We used d-AMPH (1 mg/kg i.p. dissolved in saline solution) and RO-5203648 (39), a partial agonist of TAAR1 receptors, obtained from F. Hoffmann la Roche Ltd., Basel, Switzerland (1 mg/kg i.p. dissolved in a vehicle, i.e., DMSO 1% in distilled water). During 1vs5 training phase, every subject received saline i.p. before each session. During the three testing weeks, on the first day of every test week (Monday), every subject received saline i.p. before the session. The following 4 days of every test week (Tuesday–Friday), before each session, every subject received one of the following: saline, DMSO 1%, AMPH, or RO-5203648.
Amphetamine or saline was injected 15 min before session start, and RO-5203648 or vehicle was injected 10 min before session start. Therefore, both drugs had their peak effect during the middle of sessions. AMPH and RO-5203648 were administered on random days, but never administered on subsequent days; this produced eight different combinations of administration order during a test week, which was randomly assigned to subjects. Each combination was used on average on five subjects (at least one for each genotype), counterbalancing between genotypes to minimize any bias related to a specific administration order.
Genotyping by RFLP
The WT, DAT–HET, and DAT KO genotypes were checked on purified DNA by restriction fragment length polymorphisms (RFLPs): indeed, while the WT allele has one BtsIMutI restriction site, this was specifically canceled in the KO allele (1). The DNA of each sample was extracted from a piece of tail of each rat, using the Dneasy Blood & Tissue Kit (QIAGEN) according to the manufacturer’s protocol. The target region was amplified using the following primer sequences: forward 5'-TCC TGG TCA AGG AGC AGA AC-3' and reverse 5'-CAC AGG TAG GGA AAC CTC CA-3'. These primers and the enzyme BtsIMutI (New England BioLabs, Ipswich, MA, USA) were used to identify the genotypes.
PCR amplification was performed in a 50-µl reaction volume. After the initial denaturation at 94°C for 15 min, there were 35 cycles at 95°C for 30 s, 58°C for 30 s, and 72°C for 30 s, and then a final extension step of 72°C for 5 min. The DNA was substituted with sterile deionized water for the negative control. The PCR products were resolved on 2% agarose gel and identified by Novel Juice (GeneDirex) staining. For the genotypes analysis, 10 µl of the PCR products was digested for 1 h at 55°C with 1 µl of BtsIMutI (10 U/μl) in separate tubes. The cleaved products were resolved on 2.5% agarose gel.
RT-PCR and Ex Vivo Markers
Two weeks after the last behavioral test, 10 WT and 12 KO rats were sacrificed in a random order through decapitation in two consecutive days between 10:00 a.m. and 12:00 p.m. Brains were quickly removed and dissected on ice with single-use metal scalpels. A 1-mm thick slice of ventral striatum was collected from each brain, with slices immediately stored in 1.5-ml Eppendorf tubes containing 500 µl of RNA stabilization reagent RNAlater (QIAGEN). Samples were taken specifically from the ventral striatum as extensive neurochemical analyses already confirmed the expected changes within the dorsal striatum (1).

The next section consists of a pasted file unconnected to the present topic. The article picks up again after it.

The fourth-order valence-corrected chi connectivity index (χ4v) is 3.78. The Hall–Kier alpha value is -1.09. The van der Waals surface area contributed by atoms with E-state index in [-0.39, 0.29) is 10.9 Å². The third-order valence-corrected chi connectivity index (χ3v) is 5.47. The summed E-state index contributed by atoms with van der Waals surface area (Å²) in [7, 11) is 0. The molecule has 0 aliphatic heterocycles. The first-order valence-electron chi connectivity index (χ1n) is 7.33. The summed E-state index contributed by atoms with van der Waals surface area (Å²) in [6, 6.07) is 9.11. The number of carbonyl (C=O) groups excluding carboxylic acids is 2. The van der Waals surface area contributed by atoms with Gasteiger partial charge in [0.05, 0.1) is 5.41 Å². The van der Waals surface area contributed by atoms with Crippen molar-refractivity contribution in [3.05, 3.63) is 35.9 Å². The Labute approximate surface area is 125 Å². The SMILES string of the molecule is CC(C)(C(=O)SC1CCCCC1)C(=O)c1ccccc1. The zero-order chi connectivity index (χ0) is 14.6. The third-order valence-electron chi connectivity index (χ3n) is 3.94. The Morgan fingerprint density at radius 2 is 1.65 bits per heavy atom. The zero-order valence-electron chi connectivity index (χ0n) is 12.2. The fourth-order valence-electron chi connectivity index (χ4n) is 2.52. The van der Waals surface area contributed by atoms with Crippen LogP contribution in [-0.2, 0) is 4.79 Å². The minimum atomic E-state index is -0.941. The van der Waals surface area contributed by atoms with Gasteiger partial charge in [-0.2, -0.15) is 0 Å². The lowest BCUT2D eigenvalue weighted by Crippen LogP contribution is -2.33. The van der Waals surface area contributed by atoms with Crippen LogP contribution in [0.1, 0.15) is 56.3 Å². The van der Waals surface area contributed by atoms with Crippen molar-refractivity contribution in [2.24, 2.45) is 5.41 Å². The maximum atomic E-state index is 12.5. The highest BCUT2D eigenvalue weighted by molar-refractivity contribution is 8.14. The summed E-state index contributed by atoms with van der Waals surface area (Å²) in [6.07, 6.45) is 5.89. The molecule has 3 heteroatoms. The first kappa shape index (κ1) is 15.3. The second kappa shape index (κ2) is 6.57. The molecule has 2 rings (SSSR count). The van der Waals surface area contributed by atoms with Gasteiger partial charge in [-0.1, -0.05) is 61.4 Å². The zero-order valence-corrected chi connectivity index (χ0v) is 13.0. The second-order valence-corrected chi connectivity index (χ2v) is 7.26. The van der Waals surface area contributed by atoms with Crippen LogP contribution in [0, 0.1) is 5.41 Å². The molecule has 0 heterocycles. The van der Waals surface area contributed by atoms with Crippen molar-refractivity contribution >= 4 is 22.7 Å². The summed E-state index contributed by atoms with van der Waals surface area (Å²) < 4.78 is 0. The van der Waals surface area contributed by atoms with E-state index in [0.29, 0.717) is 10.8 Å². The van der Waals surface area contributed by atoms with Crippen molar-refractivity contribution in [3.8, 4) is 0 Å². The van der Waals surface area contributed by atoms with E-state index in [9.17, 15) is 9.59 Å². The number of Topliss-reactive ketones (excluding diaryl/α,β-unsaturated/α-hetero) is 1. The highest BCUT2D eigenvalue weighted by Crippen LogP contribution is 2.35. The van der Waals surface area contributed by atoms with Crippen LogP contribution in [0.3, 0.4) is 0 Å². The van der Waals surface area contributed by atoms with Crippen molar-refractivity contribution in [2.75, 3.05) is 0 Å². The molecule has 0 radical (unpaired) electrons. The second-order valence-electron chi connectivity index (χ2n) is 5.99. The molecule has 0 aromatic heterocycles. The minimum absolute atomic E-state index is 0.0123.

Samples were stored at −80°C until processed. Samples were processed to extract the total RNA using Rneasy Mini Kit (QIAGEN) according to manufacturer’s recommended protocol. Briefly, samples were solubilized and homogenized in RLT lysis buffer, loaded in columns containing silica membranes and subjected to washing and centrifugation processes. RNA was eluted in 100-µl volume and snap-frozen at −80°C. The concentration and purity of RNA samples were determined using a NANODROP 2000 (Thermo Scientific).
The cDNA for each sample was obtained using RT2 First Strand Kit (QIAGEN) following producer’s recommended protocol. The RNA quantity for each sample was adjusted to 5 ng/µl. Afterward, any genomic contamination was removed by mixing 8 µl from each sample (total of 40-ng RNA) with 2 µl of genomic DNA elimination buffer (QIAGEN) and incubating at 42°C for 5 min. Finally, the retrotranscription was performed on each sample: 10 µl of each sample was mixed with 10 µl of Oligo(dT) retrotranscription mix and incubated at 42°C for 15 min and at 95° for 5 min in a T100 (BIO-RAD) thermocycler. In the same way, negative retrotranscription controls (without retrotranscriptase enzyme) were performed. cDNA samples were then loaded in a total of six custom 96-well RT-PCR plates (QIAGEN). Each of the first six rows of each plate was used for a different assay: TH, TAAR1, Slc6a4 serotonin transporter (SERT), DRD2 (D2), plus the two housekeeping genes 18SrRNA and β-actin. The last two rows were used as positive and negative controls. Each sample was assayed in triplicate; thus, a total of four samples were assayed on each plate. Each well was loaded with 25 µl of solution containing 11.5 µl of water, 12.5 µl of SYBR Green (QIAGEN) mastermix, and 1 µl of cDNA. Amplification was carried out in an ABI 7500 (Applied Biosystem) thermocycler with the following conditions: 95°C for 15 min, followed by 40 cycles (95°C for 15 s and 60°C for 1 min), after the amplification, a melting curve was obtained.
Behavioral and Molecular Data Analysis